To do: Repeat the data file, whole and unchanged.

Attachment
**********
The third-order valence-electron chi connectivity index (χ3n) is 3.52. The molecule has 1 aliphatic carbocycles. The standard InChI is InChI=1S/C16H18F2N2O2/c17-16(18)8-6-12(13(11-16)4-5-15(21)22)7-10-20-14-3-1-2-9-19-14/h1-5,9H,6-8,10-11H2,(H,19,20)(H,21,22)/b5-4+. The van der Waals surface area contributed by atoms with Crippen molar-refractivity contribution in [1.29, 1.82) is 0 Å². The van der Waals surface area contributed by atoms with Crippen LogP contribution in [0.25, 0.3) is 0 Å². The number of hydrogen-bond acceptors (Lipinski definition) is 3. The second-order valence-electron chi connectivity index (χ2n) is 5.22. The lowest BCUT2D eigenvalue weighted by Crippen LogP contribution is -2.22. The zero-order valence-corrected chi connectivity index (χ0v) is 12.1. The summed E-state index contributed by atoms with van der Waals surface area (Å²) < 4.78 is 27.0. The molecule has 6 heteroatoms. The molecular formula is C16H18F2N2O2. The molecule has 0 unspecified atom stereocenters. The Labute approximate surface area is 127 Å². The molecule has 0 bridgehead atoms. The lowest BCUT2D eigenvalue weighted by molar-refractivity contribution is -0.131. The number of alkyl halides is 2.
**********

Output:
The third-order valence-electron chi connectivity index (χ3n) is 3.52. The molecule has 1 aliphatic carbocycles. The standard InChI is InChI=1S/C16H18F2N2O2/c17-16(18)8-6-12(13(11-16)4-5-15(21)22)7-10-20-14-3-1-2-9-19-14/h1-5,9H,6-8,10-11H2,(H,19,20)(H,21,22)/b5-4+. The van der Waals surface area contributed by atoms with Crippen molar-refractivity contribution in [1.29, 1.82) is 0 Å². The van der Waals surface area contributed by atoms with Crippen LogP contribution in [0.25, 0.3) is 0 Å². The number of hydrogen-bond acceptors (Lipinski definition) is 3. The second-order valence-electron chi connectivity index (χ2n) is 5.22. The lowest BCUT2D eigenvalue weighted by Crippen LogP contribution is -2.22. The zero-order valence-corrected chi connectivity index (χ0v) is 12.1. The summed E-state index contributed by atoms with van der Waals surface area (Å²) < 4.78 is 27.0. The molecule has 6 heteroatoms. The molecular formula is C16H18F2N2O2. The molecule has 0 unspecified atom stereocenters. The Labute approximate surface area is 127 Å². The molecule has 0 bridgehead atoms. The lowest BCUT2D eigenvalue weighted by molar-refractivity contribution is -0.131. The number of alkyl halides is 2.